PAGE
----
QUEBEC: Editorial: From Toronto, a model for restaurant inspection
Posted: January 27th, 2012 - 7:25pm
Source: The Gazette
Montreal fancies itself a great city for restaurant dining, and rightly so. But good as it is, it could do with some improvement.
As The Gazette’s Roberto Rocha reported last week, when it comes to restaurant inspections and the disclosure of their findings, our city lags behind other places to which Montrealers like to think this town is superior when it comes to fine dining.
Eating in restaurants can certainly be risky to one’s health. The latest available food-poisoning statistics for Quebec as a whole showed 1,231 cases between April 2008 and March 2009 – and these are only the ones that were reported. Of those, 610 were in Montreal. Nearly half of all cases were traced to bad food served in a restaurant.
But in the self-styled mecca of gastronomy that is Montreal, information available to the public on restaurant salubrity is incomplete, not up to date and not as helpful as it should and could be.
The issue has been raised by the group Montréal Ouvert, which is pushing for information transparency in the city in a variety of areas. It notes that it can take up to two years for Montreal restaurant fines to be published online by the city. This means diners have no way of knowing that a restaurant in which they plan to eat, or in which they have already dined, has been recently found to be dirty.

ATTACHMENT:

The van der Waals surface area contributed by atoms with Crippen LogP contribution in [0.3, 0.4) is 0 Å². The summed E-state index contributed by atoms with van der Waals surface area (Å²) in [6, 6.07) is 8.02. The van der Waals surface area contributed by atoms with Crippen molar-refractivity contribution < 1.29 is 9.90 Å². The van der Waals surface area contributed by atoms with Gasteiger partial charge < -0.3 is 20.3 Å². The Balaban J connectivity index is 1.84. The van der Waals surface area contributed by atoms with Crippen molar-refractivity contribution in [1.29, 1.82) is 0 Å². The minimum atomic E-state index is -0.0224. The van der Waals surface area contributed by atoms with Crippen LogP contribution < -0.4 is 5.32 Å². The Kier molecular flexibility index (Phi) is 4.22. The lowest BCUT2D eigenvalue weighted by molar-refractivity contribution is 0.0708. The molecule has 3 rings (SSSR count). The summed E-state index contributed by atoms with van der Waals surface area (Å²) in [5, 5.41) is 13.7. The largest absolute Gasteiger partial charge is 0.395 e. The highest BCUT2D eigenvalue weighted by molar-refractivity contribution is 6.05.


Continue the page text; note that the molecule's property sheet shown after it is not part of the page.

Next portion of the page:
Toronto, Vancouver and Ottawa publish all restaurant-inspection reports regularly. Toronto, at which sophisticated Montrealers like to look down their noses, updates its DineSafe online database daily. Such prompt and complete reporting allows diners to easily check if establishments have breached hygiene rules, or if restaurants previously found in contravention of health standards have cleaned up their act.
Toronto’s award-winning system further obliges restaurants to advertise their cleanliness rating on the premises by way of colour-coded cards that patrons can see.
The benefits of full and ready disclosure of restaurant hygiene ratings are manifold. Most important, of course, is that it makes eating in restaurants a safer experience. But it also encourages restaurants to be more vigilant about maintaining health standards, and tends to save money for the municipal government because fewer inspections are needed: since Toronto implemented its system in 2001, the rate of compliance with hygiene regulations has risen to 92 per cent from less than 50 per cent, with the result that fewer than eight per cent of establishments require follow-up inspections.